Demotivating and dull, a mess and irrelevant. These are just some of the words that have been thrown around in description of the current ICT curriculum. No wonder Michael Gove et al want to see an overhaul.
Information technology in the education sector is undoubtedly in need of a shake-up. Few will question the positivity of 11-year-olds being taught to write simple computer animations, 18-year-olds creating their own programming languages, or businesses and universities helping to develop new, real-world-relevant ICT courses and exams. But we need to look at schools’ use of technology in a holistic way too.
Teaching sophisticated skills and ease with computers can – and should – be supported by innovative, dynamic use of technology across all classrooms, not just the ICT suite.
Students should not simply experience technology in terms of lessons in programming, important as they are. Technology can be a complementary element to the learning experience across multiple subjects.
It already has a huge impact on communication and media consumption at home and in the workplace. Newspapers and magazines are read on tablets and laptops. Music and TV is consumed digitally, phone calls are enhanced with telepresence solutions, and answers to almost any question are sought online. It makes sense for this to be reflected in learning environments.
But then once we are talking about introducing new technologies to the learning environment, it is easy to focus on the fashionable and the flashy. SmartPhones and tablets are likely to be a massive part of our students’ working lives once they leave school – so the argument for embracing them now is simple. Everyone loves an iPad, right?
However, the really valuable ways of using classroom technologies start by examining content, not devices. Content, after all, is what enables learning.
It might be pleasant to read a well-optimised newspaper on a tablet. But it is the newspaper that is being read, consumed and remembered.
When content delivery is the primary driver behind technology investments, new systems and devices are implemented with the student experience prioritised. Technology becomes a method by which learning is made more colourful, more dynamic and more student-focused, rather than an end in itself.
Video is one content form that immediately springs to mind. Gone are the days when showing students a video meant wheeling a crackly television into a classroom for 30 teens to crane their necks to see. High-definition video streamed to an entire classroom of devices simultaneously can immerse students in a broad range of subjects. Working backwards, enabling this content does not mean blindly purchasing a classroom’s worth of tablets.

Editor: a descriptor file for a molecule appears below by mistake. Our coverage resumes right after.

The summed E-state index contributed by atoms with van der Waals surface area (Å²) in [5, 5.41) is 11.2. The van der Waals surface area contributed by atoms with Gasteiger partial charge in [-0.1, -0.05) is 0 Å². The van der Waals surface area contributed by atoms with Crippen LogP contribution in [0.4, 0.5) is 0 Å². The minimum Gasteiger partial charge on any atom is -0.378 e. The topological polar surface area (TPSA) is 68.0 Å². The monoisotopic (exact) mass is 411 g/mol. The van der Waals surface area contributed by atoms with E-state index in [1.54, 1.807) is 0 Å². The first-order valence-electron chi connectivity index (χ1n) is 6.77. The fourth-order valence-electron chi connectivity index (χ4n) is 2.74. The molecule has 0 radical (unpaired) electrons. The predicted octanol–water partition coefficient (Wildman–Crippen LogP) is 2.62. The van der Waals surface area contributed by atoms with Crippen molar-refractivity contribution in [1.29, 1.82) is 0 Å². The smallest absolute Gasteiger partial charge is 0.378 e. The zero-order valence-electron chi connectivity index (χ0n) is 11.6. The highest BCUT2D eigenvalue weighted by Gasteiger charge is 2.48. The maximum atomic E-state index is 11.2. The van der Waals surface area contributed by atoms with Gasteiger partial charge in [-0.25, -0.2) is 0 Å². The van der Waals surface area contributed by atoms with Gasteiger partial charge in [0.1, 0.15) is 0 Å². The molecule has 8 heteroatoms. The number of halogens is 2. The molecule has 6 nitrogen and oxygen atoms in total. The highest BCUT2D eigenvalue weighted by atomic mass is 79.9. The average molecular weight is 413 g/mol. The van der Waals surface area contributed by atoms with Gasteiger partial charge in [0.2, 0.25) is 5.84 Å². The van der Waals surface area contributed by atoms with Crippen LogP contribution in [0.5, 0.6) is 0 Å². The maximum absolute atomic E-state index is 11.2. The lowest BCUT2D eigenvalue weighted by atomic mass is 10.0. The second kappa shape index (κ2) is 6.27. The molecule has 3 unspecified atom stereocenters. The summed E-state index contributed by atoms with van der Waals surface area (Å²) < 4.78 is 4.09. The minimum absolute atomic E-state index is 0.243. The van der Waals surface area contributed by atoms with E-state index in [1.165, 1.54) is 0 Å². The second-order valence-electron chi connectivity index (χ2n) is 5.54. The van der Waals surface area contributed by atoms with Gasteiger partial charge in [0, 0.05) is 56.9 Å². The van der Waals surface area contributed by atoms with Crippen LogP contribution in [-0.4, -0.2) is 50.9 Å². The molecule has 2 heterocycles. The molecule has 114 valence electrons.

It could mean creating a virtual desktop environment. With applications and data run centrally from a server instead of the individual machine, video content that would otherwise slow the devices used by students can be delivered seamlessly.
It could mean enhancing wireless connectivity throughout the school, ensuring that deployment of video across the network is smooth and swift.
Similarly, high-definition images and graphics can bring inspirational and interactive content directly to students, supporting them across multiple disciplines. Those students looking to develop graphic or digital design skills can particularly benefit.
A common issue for schools looking to deploy images and graphics to their students’ machines is the time and lesson disruption this entails – so savvy schools will start with this problem and investigate the virtualisation techniques that might offer a solution.
By enabling image deployment centrally rather than on a machine-by-machine basis, virtualisation can bring those images and graphics to students more quickly and more efficiently.
Other content may not be a direct part of learning, but is still embedded in the student experience – and technology can help to deliver it. Administrative materials like overdue library book reminders, or details of coursework deadlines, can be time-consuming and complicated to distribute – a bespoke centralised network might be a simple answer. That word “bespoke” is the important one here. Technology should never be thrown at organisations as a “quick fix” or a one-size-fits-all solution, least of all in schools.
If a desire for a particular device is the start point for buying decisions, then it is all too easy to lose sight of those who matter most – the end users. In schools, that means students and staff, and their school experience is centred on learning.
By starting with a focus on content, the most appropriate, scalable technologies for the individual school – and individuals’ learning – can be chosen, whether virtual desktop infrastructures allowing images to be deployed across multiple machines simultaneously, or wireless networks helping students to quickly access centralised information.
Communicating exciting, inspiring content should be at the heart not just of technology, but of teaching itself.
Andrew Henderson is the managing director of Lanway, an IT solutions and data storage provider.